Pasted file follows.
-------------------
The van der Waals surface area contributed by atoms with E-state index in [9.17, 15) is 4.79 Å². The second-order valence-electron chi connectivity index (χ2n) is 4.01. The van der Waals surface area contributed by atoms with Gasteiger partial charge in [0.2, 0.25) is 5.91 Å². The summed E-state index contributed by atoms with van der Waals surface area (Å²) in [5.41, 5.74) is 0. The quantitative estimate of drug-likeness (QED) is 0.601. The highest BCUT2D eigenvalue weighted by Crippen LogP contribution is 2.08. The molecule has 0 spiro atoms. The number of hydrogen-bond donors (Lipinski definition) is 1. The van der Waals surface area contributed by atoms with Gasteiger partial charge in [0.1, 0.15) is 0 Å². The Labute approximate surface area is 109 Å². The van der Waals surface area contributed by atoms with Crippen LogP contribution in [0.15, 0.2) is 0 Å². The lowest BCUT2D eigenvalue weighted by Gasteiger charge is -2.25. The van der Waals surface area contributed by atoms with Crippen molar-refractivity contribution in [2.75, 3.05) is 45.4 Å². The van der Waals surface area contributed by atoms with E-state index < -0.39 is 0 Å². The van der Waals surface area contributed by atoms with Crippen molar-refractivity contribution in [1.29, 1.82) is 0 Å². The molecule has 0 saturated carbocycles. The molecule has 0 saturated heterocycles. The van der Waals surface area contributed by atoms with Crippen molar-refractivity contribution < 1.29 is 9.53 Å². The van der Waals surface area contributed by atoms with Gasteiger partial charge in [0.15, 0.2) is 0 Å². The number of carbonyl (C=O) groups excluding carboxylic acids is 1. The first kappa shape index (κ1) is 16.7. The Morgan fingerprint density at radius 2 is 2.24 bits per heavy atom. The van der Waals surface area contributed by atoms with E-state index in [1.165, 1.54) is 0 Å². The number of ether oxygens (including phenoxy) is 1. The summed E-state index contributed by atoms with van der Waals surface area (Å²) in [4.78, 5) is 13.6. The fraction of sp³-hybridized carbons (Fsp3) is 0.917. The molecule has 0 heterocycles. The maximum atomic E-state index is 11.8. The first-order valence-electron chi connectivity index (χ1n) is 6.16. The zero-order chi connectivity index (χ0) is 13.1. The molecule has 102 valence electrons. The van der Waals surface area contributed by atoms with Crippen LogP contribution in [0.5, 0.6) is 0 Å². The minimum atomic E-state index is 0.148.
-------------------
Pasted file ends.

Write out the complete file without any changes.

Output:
The van der Waals surface area contributed by atoms with E-state index in [9.17, 15) is 4.79 Å². The second-order valence-electron chi connectivity index (χ2n) is 4.01. The van der Waals surface area contributed by atoms with Gasteiger partial charge in [0.2, 0.25) is 5.91 Å². The summed E-state index contributed by atoms with van der Waals surface area (Å²) in [5.41, 5.74) is 0. The quantitative estimate of drug-likeness (QED) is 0.601. The highest BCUT2D eigenvalue weighted by Crippen LogP contribution is 2.08. The molecule has 0 spiro atoms. The number of hydrogen-bond donors (Lipinski definition) is 1. The van der Waals surface area contributed by atoms with Gasteiger partial charge in [0.1, 0.15) is 0 Å². The Labute approximate surface area is 109 Å². The van der Waals surface area contributed by atoms with Crippen LogP contribution in [0.15, 0.2) is 0 Å². The lowest BCUT2D eigenvalue weighted by Gasteiger charge is -2.25. The van der Waals surface area contributed by atoms with Crippen molar-refractivity contribution in [2.75, 3.05) is 45.4 Å². The van der Waals surface area contributed by atoms with E-state index < -0.39 is 0 Å². The van der Waals surface area contributed by atoms with Crippen molar-refractivity contribution in [1.29, 1.82) is 0 Å². The molecule has 0 saturated carbocycles. The molecule has 0 saturated heterocycles. The van der Waals surface area contributed by atoms with Crippen molar-refractivity contribution < 1.29 is 9.53 Å². The van der Waals surface area contributed by atoms with Gasteiger partial charge in [0.15, 0.2) is 0 Å². The number of carbonyl (C=O) groups excluding carboxylic acids is 1. The first kappa shape index (κ1) is 16.7. The Morgan fingerprint density at radius 2 is 2.24 bits per heavy atom. The van der Waals surface area contributed by atoms with E-state index in [1.165, 1.54) is 0 Å². The number of ether oxygens (including phenoxy) is 1. The summed E-state index contributed by atoms with van der Waals surface area (Å²) in [4.78, 5) is 13.6. The fraction of sp³-hybridized carbons (Fsp3) is 0.917. The molecule has 0 heterocycles. The maximum atomic E-state index is 11.8. The first-order valence-electron chi connectivity index (χ1n) is 6.16. The zero-order chi connectivity index (χ0) is 13.1. The molecule has 102 valence electrons. The van der Waals surface area contributed by atoms with Crippen LogP contribution in [0.5, 0.6) is 0 Å². The minimum atomic E-state index is 0.148.